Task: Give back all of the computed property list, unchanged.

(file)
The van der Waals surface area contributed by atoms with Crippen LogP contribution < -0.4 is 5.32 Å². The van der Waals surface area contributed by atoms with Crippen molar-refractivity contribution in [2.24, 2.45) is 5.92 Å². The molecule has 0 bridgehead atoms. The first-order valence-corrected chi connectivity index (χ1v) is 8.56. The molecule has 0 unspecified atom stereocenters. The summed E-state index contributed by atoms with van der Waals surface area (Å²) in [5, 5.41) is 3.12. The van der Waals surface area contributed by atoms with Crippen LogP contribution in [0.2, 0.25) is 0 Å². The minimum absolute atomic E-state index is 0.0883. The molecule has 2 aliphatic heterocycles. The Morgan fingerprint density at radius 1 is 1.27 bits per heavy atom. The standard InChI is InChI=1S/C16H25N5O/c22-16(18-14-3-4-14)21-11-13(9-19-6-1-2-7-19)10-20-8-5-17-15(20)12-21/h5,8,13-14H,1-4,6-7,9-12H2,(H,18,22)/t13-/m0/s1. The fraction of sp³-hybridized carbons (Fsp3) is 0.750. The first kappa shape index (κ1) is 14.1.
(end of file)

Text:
The van der Waals surface area contributed by atoms with Crippen LogP contribution < -0.4 is 5.32 Å². The van der Waals surface area contributed by atoms with Crippen molar-refractivity contribution in [2.24, 2.45) is 5.92 Å². The molecule has 0 bridgehead atoms. The first-order valence-corrected chi connectivity index (χ1v) is 8.56. The molecule has 0 unspecified atom stereocenters. The summed E-state index contributed by atoms with van der Waals surface area (Å²) in [5, 5.41) is 3.12. The van der Waals surface area contributed by atoms with Crippen LogP contribution in [0.2, 0.25) is 0 Å². The minimum absolute atomic E-state index is 0.0883. The molecule has 2 aliphatic heterocycles. The Morgan fingerprint density at radius 1 is 1.27 bits per heavy atom. The standard InChI is InChI=1S/C16H25N5O/c22-16(18-14-3-4-14)21-11-13(9-19-6-1-2-7-19)10-20-8-5-17-15(20)12-21/h5,8,13-14H,1-4,6-7,9-12H2,(H,18,22)/t13-/m0/s1. The fraction of sp³-hybridized carbons (Fsp3) is 0.750. The first kappa shape index (κ1) is 14.1.